But the process “has to be local,” Dworkin continued. “It has to start at the local level.

State actions

It certainly worked in California, where a state-run program called HomeKey has enabled the purchase of a number of hotels and motels that are converted to temporary or permanent rental units. According to Sec. Lourdes Castro Ramirez of the California Business, Consumer Services and Housing Agency, the state has made funds available in 51 different jurisdictions.

To date, the state has provided funding for 94 projects totaling 6,000 units, enough to house 8,300 people. But that’s just a drop in the proverbial bucket in California, where Ramirez said local vendors served nearly 250,000 homeless people last year. About 64 percent of them are individuals, 34 percent are women with children and 10 percent are unaccompanied youth, the state official said.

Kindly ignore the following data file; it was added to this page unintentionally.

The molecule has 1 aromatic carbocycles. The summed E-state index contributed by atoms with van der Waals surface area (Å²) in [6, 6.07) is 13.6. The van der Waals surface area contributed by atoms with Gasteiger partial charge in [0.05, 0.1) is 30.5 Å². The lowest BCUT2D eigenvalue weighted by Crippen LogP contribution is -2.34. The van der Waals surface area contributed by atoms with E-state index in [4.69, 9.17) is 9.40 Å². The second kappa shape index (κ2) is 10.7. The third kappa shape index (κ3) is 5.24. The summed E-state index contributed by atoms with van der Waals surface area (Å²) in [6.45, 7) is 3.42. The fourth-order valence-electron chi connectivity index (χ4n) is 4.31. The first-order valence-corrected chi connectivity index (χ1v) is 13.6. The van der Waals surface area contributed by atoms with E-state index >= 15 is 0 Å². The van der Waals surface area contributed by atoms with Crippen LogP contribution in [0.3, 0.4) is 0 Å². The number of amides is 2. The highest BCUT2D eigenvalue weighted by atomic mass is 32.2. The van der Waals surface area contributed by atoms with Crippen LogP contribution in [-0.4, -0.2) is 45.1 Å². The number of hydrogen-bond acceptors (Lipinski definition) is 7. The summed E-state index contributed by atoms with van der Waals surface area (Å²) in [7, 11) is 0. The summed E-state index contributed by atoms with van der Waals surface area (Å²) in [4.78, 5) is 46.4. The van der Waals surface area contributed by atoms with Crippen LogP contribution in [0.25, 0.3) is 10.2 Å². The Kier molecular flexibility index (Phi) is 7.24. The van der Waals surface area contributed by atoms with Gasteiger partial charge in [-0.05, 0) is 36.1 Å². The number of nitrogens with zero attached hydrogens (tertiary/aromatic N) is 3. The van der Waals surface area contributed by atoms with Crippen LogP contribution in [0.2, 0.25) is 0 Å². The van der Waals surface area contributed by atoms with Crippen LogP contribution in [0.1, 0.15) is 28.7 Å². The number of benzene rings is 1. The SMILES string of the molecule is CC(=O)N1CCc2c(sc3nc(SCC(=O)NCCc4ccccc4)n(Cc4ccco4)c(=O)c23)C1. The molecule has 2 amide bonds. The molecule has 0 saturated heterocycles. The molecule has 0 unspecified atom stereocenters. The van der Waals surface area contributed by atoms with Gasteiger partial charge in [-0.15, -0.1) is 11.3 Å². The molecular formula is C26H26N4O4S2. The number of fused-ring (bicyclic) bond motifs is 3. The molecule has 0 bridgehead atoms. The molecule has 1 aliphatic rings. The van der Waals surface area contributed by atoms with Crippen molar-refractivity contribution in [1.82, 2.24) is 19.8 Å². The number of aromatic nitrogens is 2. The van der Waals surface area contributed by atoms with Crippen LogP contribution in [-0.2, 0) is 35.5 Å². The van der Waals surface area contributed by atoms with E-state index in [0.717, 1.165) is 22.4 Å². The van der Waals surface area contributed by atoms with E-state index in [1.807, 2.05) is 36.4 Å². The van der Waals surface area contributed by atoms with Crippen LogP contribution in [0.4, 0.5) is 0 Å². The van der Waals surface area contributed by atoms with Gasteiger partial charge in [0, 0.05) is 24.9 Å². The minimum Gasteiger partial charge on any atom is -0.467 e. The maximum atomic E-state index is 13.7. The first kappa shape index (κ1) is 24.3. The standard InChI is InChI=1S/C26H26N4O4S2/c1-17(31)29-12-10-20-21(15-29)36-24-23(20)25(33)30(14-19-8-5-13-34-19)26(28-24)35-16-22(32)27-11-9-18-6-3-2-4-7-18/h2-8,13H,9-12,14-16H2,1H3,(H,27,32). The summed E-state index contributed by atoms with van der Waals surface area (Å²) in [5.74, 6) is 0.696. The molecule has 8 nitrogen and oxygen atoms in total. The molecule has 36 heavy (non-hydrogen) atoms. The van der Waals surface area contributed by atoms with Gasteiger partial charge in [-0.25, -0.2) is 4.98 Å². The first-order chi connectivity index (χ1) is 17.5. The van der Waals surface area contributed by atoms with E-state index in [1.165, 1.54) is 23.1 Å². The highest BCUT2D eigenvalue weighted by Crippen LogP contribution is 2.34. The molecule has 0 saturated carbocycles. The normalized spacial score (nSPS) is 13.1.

Perhaps even more striking, every January night nearly 162,000 Californians were homeless.

“It works, it really works,” Ramirez said of HomeKey, a program the state official said could become a national model. But it would not have been a success with the support of state politicians, health officials and emergency first responders, among others, she added. “We have taken a collaborative approach. Even philanthropic groups participated.

In March 2020, California launched its first conversion project, Project RoomKey, which offered a “rescue option” to some 42,000 homeless people most at risk of COVID 19. Even though this program continues to provide temporary housing and builds on its success – the state created HomeKey four months later.